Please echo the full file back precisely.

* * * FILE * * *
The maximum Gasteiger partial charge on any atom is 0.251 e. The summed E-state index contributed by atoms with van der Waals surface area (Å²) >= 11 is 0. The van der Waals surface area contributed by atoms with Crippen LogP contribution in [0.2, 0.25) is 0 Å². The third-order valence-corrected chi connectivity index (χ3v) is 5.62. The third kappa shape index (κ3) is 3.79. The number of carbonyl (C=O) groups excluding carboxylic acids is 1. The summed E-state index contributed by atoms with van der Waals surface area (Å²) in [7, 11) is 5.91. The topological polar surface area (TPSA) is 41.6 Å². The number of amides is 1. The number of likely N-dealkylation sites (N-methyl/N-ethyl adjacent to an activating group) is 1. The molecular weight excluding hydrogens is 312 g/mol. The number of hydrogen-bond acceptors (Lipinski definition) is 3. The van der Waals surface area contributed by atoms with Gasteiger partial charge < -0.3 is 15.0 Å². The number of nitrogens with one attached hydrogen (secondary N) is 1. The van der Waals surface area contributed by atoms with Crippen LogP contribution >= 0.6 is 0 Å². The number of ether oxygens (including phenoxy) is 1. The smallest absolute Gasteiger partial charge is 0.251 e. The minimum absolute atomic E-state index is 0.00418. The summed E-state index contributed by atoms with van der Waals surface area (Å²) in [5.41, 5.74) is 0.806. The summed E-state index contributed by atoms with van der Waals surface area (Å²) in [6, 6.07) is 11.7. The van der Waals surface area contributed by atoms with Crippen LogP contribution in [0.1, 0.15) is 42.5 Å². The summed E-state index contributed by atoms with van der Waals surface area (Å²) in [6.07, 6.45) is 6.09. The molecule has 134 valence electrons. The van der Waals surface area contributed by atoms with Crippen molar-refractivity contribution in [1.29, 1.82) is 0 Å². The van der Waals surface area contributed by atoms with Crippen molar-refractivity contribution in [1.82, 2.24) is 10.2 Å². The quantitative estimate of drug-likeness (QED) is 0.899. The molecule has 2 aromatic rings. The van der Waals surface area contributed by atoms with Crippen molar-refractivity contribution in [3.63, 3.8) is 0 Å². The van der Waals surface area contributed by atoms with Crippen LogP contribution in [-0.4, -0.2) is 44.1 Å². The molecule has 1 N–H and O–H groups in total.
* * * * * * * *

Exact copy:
The maximum Gasteiger partial charge on any atom is 0.251 e. The summed E-state index contributed by atoms with van der Waals surface area (Å²) >= 11 is 0. The van der Waals surface area contributed by atoms with Crippen LogP contribution in [0.2, 0.25) is 0 Å². The third-order valence-corrected chi connectivity index (χ3v) is 5.62. The third kappa shape index (κ3) is 3.79. The number of carbonyl (C=O) groups excluding carboxylic acids is 1. The summed E-state index contributed by atoms with van der Waals surface area (Å²) in [7, 11) is 5.91. The topological polar surface area (TPSA) is 41.6 Å². The number of amides is 1. The number of likely N-dealkylation sites (N-methyl/N-ethyl adjacent to an activating group) is 1. The molecular weight excluding hydrogens is 312 g/mol. The number of hydrogen-bond acceptors (Lipinski definition) is 3. The van der Waals surface area contributed by atoms with Gasteiger partial charge < -0.3 is 15.0 Å². The number of nitrogens with one attached hydrogen (secondary N) is 1. The van der Waals surface area contributed by atoms with Crippen LogP contribution >= 0.6 is 0 Å². The number of ether oxygens (including phenoxy) is 1. The smallest absolute Gasteiger partial charge is 0.251 e. The minimum absolute atomic E-state index is 0.00418. The summed E-state index contributed by atoms with van der Waals surface area (Å²) in [5.41, 5.74) is 0.806. The summed E-state index contributed by atoms with van der Waals surface area (Å²) in [6, 6.07) is 11.7. The van der Waals surface area contributed by atoms with Crippen LogP contribution in [0.1, 0.15) is 42.5 Å². The summed E-state index contributed by atoms with van der Waals surface area (Å²) in [6.07, 6.45) is 6.09. The molecule has 134 valence electrons. The van der Waals surface area contributed by atoms with Crippen molar-refractivity contribution in [1.29, 1.82) is 0 Å². The van der Waals surface area contributed by atoms with Crippen molar-refractivity contribution in [1.82, 2.24) is 10.2 Å². The quantitative estimate of drug-likeness (QED) is 0.899. The molecule has 2 aromatic rings. The van der Waals surface area contributed by atoms with Crippen molar-refractivity contribution in [3.63, 3.8) is 0 Å². The van der Waals surface area contributed by atoms with Crippen LogP contribution in [-0.4, -0.2) is 44.1 Å². The molecule has 1 N–H and O–H groups in total.